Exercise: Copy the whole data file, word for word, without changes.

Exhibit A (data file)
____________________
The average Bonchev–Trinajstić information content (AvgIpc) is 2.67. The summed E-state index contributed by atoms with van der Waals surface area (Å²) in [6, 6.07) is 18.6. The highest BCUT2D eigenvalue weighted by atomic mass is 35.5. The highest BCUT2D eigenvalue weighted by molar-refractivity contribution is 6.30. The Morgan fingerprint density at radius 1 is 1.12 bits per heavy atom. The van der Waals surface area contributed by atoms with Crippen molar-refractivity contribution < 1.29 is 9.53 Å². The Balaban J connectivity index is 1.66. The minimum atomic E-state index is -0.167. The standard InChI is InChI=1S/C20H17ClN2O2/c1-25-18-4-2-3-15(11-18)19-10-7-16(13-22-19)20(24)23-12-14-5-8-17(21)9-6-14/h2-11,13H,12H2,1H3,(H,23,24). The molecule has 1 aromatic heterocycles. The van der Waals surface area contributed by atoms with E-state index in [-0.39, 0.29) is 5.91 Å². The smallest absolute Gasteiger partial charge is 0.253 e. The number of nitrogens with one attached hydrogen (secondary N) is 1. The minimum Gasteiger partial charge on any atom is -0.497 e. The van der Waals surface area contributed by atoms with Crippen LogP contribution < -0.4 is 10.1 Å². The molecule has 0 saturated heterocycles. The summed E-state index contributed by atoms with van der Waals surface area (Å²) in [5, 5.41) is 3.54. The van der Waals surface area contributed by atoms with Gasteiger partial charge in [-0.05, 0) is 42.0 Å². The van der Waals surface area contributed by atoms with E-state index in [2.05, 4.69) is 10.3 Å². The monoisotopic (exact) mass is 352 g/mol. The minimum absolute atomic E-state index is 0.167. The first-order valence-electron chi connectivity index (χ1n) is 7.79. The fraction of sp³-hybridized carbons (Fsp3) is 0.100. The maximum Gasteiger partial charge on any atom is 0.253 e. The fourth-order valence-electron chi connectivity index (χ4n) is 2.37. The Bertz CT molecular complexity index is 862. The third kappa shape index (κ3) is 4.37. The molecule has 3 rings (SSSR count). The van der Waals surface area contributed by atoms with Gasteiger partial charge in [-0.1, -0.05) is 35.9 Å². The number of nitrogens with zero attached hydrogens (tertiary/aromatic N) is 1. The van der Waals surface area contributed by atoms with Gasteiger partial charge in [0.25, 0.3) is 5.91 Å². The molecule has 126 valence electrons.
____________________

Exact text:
The average Bonchev–Trinajstić information content (AvgIpc) is 2.67. The summed E-state index contributed by atoms with van der Waals surface area (Å²) in [6, 6.07) is 18.6. The highest BCUT2D eigenvalue weighted by atomic mass is 35.5. The highest BCUT2D eigenvalue weighted by molar-refractivity contribution is 6.30. The Morgan fingerprint density at radius 1 is 1.12 bits per heavy atom. The van der Waals surface area contributed by atoms with Crippen molar-refractivity contribution < 1.29 is 9.53 Å². The Balaban J connectivity index is 1.66. The minimum atomic E-state index is -0.167. The standard InChI is InChI=1S/C20H17ClN2O2/c1-25-18-4-2-3-15(11-18)19-10-7-16(13-22-19)20(24)23-12-14-5-8-17(21)9-6-14/h2-11,13H,12H2,1H3,(H,23,24). The molecule has 1 aromatic heterocycles. The van der Waals surface area contributed by atoms with E-state index in [-0.39, 0.29) is 5.91 Å². The smallest absolute Gasteiger partial charge is 0.253 e. The number of nitrogens with one attached hydrogen (secondary N) is 1. The minimum Gasteiger partial charge on any atom is -0.497 e. The van der Waals surface area contributed by atoms with Crippen LogP contribution < -0.4 is 10.1 Å². The molecule has 0 saturated heterocycles. The summed E-state index contributed by atoms with van der Waals surface area (Å²) in [5, 5.41) is 3.54. The van der Waals surface area contributed by atoms with Gasteiger partial charge in [-0.05, 0) is 42.0 Å². The van der Waals surface area contributed by atoms with E-state index in [2.05, 4.69) is 10.3 Å². The monoisotopic (exact) mass is 352 g/mol. The minimum absolute atomic E-state index is 0.167. The first-order valence-electron chi connectivity index (χ1n) is 7.79. The fraction of sp³-hybridized carbons (Fsp3) is 0.100. The maximum Gasteiger partial charge on any atom is 0.253 e. The fourth-order valence-electron chi connectivity index (χ4n) is 2.37. The Bertz CT molecular complexity index is 862. The third kappa shape index (κ3) is 4.37. The molecule has 3 rings (SSSR count). The van der Waals surface area contributed by atoms with Gasteiger partial charge in [-0.1, -0.05) is 35.9 Å². The number of nitrogens with zero attached hydrogens (tertiary/aromatic N) is 1. The van der Waals surface area contributed by atoms with Gasteiger partial charge in [0.25, 0.3) is 5.91 Å². The molecule has 126 valence electrons.